The Trump administration’s FCC recently changed local media ownership rules, paving the way for Sinclair Broadcasting to buy Tribune Media for $3.9 billion dollars. When the deal goes through, Sinclair has access to 72 percent of households nationwide. The Hunt Valley-based Sinclair is the largest distributor of local news in the country, and forces its stations to run commentary from pundits such as former Trump aide Boris Epshteyn and frequently offers up news with an unabashed, pro-administration spin (“Did the FBI have a personal vendetta in pursuing the Russia investigation of President Trump’s former national security adviser Michael Flynn?”).

While Sinclair consolidates its grip on the nation’s local TV market, in Baltimore, Sinclair is ramping up its local coverage with Project Baltimore on local affiliate Fox45, which aims to “save” Baltimore schools by bashing them. Project Baltimore’s propaganda is subtler than Sinclair’s employing click-bait headlines, skewed statistics, and half-truths to push a narrative that portrays Baltimore schools as beyond redemption and casts Project Baltimore as coming to the rescue.

Its austere logo, in red, white, and blue offers up the tagline, “Save Our Schools.”

Although Project Baltimore launched in March, recent stories have gone viral raising its profile and influence. A Nov. 8 report from Chris Papst titled “13 Baltimore City High Schools, zero students proficient in math” reported that over a dozen Baltimore City High Schools had zero students proficient in the math PARCC test—a test that’s aligned to the Common Core curriculum, aimed at evaluating students. Project Baltimore’s story was picked up by national right-wing outlets such as Breitbart and Fox News.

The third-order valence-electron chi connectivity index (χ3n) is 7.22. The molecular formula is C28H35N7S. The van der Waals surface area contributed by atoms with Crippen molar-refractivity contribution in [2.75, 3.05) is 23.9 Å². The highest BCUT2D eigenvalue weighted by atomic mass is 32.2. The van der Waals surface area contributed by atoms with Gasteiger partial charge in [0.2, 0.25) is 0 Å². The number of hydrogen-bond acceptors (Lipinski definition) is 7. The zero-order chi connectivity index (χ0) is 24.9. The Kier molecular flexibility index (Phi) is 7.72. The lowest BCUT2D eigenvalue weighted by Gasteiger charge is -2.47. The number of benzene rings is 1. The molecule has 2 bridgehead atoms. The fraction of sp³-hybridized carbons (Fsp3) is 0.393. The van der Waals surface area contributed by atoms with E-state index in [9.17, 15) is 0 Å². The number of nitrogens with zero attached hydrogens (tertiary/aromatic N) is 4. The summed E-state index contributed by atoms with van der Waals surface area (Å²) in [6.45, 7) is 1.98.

While Papst’s reporting is technically accurate—13 city schools do indeed have no students that are math proficient—the story does not mention that in 2016 some of the highest performing schools in other parts of the state (including Montgomery County’s elite Walt Whitman High School) also have few if any students who scored proficient. Also not mentioned is that the PARCC test is not aimed at measuring achievement, rather measuring proficiency with Common Core curriculum. More than half the states administering the PARCC test have stopped using it due to concerns over the effectiveness of the test in measuring academic achievement and the burden it places on students. The test is also usually given on computers, which many Baltimore students lack access to at home or in their classrooms.

“[Project Baltimore] are building a case to privatize schools,” Diamonte Brown, a Baltimore school teacher and an advocate for reforming the school system told The Real News.

Brown added that she noticed “a pattern” that Project Baltimore “would expose any negative information” without discussing “solutions or the the root cause of the problem.”

“The general narrative is that public education is broken,” said Loyola University’s Associate Dean of Education Rob Helfenbein. He argues that Project Baltimore’s narrative helps pave the way for charter schools, for-profit schools and vouchers. As a whole, such schools do not perform any better than public schools, but Helfenbein added, lax oversight opens the door to “financial fraud, negligence, violation of civil rights and equity problems.”

Lawrence Grandpre, Policy Director of Leaders of Beautiful Struggle, noted that Project Baltimore glosses over decades of racism in schools. He sees their coverage as part of a “larger societal issue about how we see what’s happening in public schools as a reflection of the inability for us to take a larger systemic view about how we got here.”

That perspective presupposes the need for “a white savior to save black kids” rather than seeing the “agency in the black community that’s let the black community educate itself and save itself,” Grandpre said.

The claim that Baltimore City Schools has the fourth highest per-pupil funding in the country is often parroted. According to Eighth District Councilman Kristerfer Burnett, his constituents frequently call him and say, “We’re spending too much money on school system.” He pushes back with, “We’re not spending enough.”